Mother Tongue
  • Yevgeniy Fiks, Juliet Jacques, Dan Healey and Sarah Wilson:
    Panel discussion in association with Mother Tongue project
Apparition of the Last Soviet Artist in London
  • Victoria Lomasko:
    Apparition of the last Soviet Artist in London
ShadowMemory x Art Night Open
  • Various artists:
    ShadowMemory Project Video 2018
Postponed Futures
  • Kasia Redzisz, Nikita Kadan, Mykola Ridnyi, Konstantin Akinsha:
    Roundtable discussion
Superwoman: ‘Work, Build and Don’t Whine'
  • Iwona Blazwick and Zelfira Tregulova:
    Roundtable Discussion
  • Dolya Gavanski, Phoebe Taplin, April de Angelis, Maria Shevstova:
    'Superwoman: The Changing Image And Role Of Women'
Unexpected Eisenstein
  • Rachel Morley:
    Russian Cinema before 1917
  • Ian Christie:
    Besides Eisenstein: Protazanov, Barnet and the new Soviet cinema of the 1920s
  • Ian Christie:
    Maxim and co: creating the new heroes and heroines of the 1930s
  • Phil Cavendish:
    Soviet Colour Film, 1929-1945: An Experiment Understood by Very Few
  • Jeremy Hicks:
    Meaningful Martyrdom — Death, Revolution and Victory from Lenin to the Reichstag, 1924–45
  • Emma Widdis:
    Film and the Making of the New Soviet Person: Bodies, Minds and Feelings
  • Ian Christie:
    Hopes and fears: the Soviet New Wave of the 1960s
  • Carmen Gray:
    Andrei Tarkovsky: The Citizen Poet and the State
  • Jeremy Hicks:
    Reusing War Footage in Russian and Soviet Films, 1945–2015
Peripheral Visions
  • Francis Morris:
    In conversation with Anthony D'Offay about Artist Rooms
  • Ekaterina Degot:
    In conversation with Olga Chernysheva
A Game in Hell. The Great War in Russia
  • John E. Bowlt:
    Introductory remarks
  • Elena Sudakova:
    'Forgotten Heroes of the Great War'
  • Christina Lodder:
    'A Painting Fit for Heroes: Kazimir Malevich's Reservist of the First Division'
  • Natalia Budanova:
    'Who Needs the Art Now?': Russian Women Artists Representing the Great War'
  • Valentina Parisi:
    'Russian Avant-Garde Circles and the Literary Response to the Great War'
Work and Play Behind the Iron Curtain
  • Alexandra Chiriac:
    Curator tour
  • Amber Jane Butchart:
    Soviet Fashion
The Shabolovka Tower Model
  • Tilly Blyth:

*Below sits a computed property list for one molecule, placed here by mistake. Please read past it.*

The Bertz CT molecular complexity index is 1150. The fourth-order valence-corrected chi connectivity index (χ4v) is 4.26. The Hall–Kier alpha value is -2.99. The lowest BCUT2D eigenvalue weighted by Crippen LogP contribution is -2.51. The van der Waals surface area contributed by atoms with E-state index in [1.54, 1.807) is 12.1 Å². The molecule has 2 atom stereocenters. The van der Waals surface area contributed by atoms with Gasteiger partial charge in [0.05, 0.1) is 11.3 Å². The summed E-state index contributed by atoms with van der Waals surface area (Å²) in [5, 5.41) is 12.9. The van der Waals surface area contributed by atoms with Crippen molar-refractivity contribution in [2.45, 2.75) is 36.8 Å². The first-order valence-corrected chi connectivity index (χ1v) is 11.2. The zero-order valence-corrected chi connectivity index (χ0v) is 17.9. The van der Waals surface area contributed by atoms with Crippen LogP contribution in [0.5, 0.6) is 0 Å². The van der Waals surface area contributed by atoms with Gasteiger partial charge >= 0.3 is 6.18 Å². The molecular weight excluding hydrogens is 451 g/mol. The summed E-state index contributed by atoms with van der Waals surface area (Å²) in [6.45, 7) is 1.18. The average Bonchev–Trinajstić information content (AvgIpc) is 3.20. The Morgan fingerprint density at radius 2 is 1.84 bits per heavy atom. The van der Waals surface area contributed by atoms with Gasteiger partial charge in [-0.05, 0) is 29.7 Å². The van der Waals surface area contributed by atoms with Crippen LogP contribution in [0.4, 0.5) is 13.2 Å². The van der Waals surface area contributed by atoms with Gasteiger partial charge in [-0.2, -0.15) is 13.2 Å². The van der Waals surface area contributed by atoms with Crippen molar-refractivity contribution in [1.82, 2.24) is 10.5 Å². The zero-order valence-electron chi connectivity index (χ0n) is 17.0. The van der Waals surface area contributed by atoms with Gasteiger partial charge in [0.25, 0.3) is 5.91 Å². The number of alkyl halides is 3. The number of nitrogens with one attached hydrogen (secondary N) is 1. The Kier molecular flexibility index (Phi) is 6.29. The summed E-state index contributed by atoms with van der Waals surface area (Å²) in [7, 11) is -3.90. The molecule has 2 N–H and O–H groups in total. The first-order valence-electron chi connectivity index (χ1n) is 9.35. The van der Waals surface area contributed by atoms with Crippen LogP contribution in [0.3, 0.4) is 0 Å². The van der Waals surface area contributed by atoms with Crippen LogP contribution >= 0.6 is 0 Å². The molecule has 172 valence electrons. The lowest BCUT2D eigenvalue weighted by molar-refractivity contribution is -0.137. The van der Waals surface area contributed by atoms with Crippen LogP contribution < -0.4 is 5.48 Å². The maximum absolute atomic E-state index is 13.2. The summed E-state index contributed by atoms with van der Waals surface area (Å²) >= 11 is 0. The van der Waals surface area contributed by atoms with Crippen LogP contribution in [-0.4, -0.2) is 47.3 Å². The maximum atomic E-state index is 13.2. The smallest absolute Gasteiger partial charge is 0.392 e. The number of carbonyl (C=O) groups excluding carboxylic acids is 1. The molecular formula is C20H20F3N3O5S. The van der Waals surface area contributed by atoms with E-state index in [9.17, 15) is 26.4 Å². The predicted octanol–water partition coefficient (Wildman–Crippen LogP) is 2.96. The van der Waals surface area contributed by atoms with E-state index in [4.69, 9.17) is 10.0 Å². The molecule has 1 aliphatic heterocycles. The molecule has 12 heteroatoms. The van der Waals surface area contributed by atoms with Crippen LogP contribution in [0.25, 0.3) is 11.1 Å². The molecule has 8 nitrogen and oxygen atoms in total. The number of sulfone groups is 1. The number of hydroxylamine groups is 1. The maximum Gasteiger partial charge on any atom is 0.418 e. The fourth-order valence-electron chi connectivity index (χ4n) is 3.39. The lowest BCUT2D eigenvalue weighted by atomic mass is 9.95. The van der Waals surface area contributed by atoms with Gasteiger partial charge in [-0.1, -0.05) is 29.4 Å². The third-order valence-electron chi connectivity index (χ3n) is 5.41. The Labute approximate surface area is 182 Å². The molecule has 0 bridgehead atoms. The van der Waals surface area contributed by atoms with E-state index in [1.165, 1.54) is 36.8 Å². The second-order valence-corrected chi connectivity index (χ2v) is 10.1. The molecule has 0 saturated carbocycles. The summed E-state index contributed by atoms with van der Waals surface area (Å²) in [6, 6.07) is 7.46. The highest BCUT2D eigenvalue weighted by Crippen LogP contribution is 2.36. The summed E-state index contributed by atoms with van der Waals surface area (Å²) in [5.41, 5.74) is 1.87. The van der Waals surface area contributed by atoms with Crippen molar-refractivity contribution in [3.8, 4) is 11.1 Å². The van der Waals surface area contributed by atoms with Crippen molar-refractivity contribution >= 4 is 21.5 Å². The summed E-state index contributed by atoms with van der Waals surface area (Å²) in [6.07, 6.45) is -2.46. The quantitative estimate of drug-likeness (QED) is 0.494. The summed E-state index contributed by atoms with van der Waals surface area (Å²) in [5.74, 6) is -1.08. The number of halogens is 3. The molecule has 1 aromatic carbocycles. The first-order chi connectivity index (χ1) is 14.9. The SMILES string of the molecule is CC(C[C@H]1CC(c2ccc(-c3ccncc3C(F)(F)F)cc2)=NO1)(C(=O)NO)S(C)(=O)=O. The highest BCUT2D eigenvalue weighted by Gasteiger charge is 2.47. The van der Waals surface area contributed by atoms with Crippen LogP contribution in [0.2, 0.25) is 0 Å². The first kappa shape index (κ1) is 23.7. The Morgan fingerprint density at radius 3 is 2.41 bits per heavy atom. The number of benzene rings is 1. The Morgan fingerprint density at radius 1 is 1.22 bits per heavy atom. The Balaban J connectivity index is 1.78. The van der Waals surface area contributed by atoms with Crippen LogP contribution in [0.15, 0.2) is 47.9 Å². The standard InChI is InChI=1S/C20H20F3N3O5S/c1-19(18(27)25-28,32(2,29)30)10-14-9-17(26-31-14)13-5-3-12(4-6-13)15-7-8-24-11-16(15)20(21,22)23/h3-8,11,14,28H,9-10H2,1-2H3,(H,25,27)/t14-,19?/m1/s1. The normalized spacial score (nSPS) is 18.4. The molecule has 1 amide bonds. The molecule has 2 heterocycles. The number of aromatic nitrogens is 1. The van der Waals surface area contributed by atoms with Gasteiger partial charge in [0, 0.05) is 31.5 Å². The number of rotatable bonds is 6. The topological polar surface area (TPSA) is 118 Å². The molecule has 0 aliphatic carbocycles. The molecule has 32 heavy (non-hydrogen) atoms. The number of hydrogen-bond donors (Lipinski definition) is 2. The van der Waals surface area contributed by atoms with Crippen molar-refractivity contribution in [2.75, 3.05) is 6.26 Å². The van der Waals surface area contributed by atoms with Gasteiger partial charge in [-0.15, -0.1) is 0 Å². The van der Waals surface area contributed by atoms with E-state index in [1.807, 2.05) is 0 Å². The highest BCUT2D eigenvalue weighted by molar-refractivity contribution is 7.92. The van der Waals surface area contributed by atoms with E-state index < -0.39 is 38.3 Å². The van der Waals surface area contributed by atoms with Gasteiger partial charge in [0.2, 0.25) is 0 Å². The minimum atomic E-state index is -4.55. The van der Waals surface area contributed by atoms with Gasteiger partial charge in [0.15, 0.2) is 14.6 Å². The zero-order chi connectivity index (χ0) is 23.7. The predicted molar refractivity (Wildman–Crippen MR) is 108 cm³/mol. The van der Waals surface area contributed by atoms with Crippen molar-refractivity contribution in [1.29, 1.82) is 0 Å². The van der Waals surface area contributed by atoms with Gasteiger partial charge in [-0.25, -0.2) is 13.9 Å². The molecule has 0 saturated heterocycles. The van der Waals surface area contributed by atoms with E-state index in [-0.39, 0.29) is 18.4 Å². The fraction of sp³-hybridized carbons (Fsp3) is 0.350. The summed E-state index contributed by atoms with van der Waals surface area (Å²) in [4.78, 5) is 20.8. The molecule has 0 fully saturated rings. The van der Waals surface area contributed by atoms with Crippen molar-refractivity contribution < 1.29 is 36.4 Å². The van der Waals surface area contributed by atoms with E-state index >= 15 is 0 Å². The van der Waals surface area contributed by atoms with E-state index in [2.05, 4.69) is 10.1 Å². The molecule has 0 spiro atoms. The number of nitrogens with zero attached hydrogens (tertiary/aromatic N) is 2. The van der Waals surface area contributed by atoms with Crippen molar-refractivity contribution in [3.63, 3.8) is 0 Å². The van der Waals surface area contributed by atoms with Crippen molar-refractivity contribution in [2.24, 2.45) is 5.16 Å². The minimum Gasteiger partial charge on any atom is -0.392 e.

Seminar Event: Science Museum
  • John Milner:
    Seminar event: Courtauld Institute of Art
  • Lutz Becker:
    Seminar Event: Independent Art Historian
  • Vladimir Shukhov:
    Seminar Event: Fosters and Partners
  • Xenia Vytuleva:
    Seminar Event: Columbia University
  • Henry Milner, Maker:
    Seminar Event
Kino/Film: Soviet Posters of the Silent Screen
  • Curators and Special Guests:
    Panel Discussion with Exhibition
  • Lutz Becker:
    Curator talks: Chess Fever and The Three Million Case
  • Lutz Becker:
    Curator talks: Man with a Movie Camera
  • Lutz Becker:
    Curator talks: October
  • Lutz Becker:
    Curator talks: Storm Over Asia and Turksib
  • Lutz Becker:
    Curator talks: The End of St Petersburg
  • Elena Sudakova:
    Soviet Posters of the Silent Screen
Utopia LTD
  • 'Inside the Rainbow' Performance:
    Directed by Irina Brown
  • Professor John Milner:
    Seminar: 'Re-Constructivism'
  • Willem Jan Renders:
    Seminar: 'After Lissitzky: Reconstructions at the Van Abbemuseum'
  • Christina Lodder:
    Seminar: 'Gustav Klucis: Transmitting Utopia'
  • Aleksandr Shklyaruk:
    Seminar: 'Klucis and the Materialisation of a Futurist Idea'
  • Dr. Maria Tsantsanoglou:
    Seminar: 'Tatlin's Legend'


Superwoman: ‘Work, Build and Don’t Whine'
Unexpected Eisenstein
Judith Mackrell : Seminar
A Game in Hell. The Great War in Russia


Aleksandr Naumov


Aleksandr Naumov was born in a small village near Moscow. He started his artistic training in 1909 at the Stroganov School of Arts. He graduated in 1916 but decided to continue his education and applied for another course in decorative arts. After the Revolution, he continued studying in the newly organised SVOMAS, later VKhUTEMAS, and was one of the main initiators for creating the OBMOKhU group, with whom he exhibited in the next few years, including in 1920 when he showed costume designs for village theatre.

Soon after graduating, Naumov commenced his professional career working as a theatre decorator: he created stage designs for various productions including The Golden Cockerel, Georges Dandin and The Storm. Soon he was invited to work at the Bolshoi, where he helped to produce stage designs for Faust and Lohengrin, among other works. According to contemporary accounts, his work throughout this period was bold and inventive, particularly for such a conservative institution as the Bolshoi. His graphic design projects included a booklet for the 100-year Jubilee of the Bolshoi and book covers for publishers such as Gosizdat and Zemlya i Fabrika.

Around this time Naumov started working in film poster design and soon became a well-known artist in this field. He worked together with the Stenberg Brothers (with whom he collaborated on the poster for One Sixth of the Earth), Prusakov, Borisov and Petr Zhukov. He often chose an episode or principal character from the film as a subject, transforming it into a series of bold graphic experiments and adding striking colours. One of his favourite methods of work was the application of a grid on the surface of the poster: adding vertical, horizontal and diagonal lines helped to separate the planes and to achieve a 3D-effect.

Naumov created posters for films such as Oil, The Traitor, and many others. His last major theatre project was a 1927 production of Antigone, directed by Aleksandr Tairov. His other area of work was exhibition design, and in 1928 Lissitzky invited him to participate in the organisation of The International Press Exhibition in Cologne. Naumov died shortly after in a tragic drowning accident, aged only 29. A large body of his work was shown posthumously at the 1929 Moscow Association of Artists-Decorators exhibition.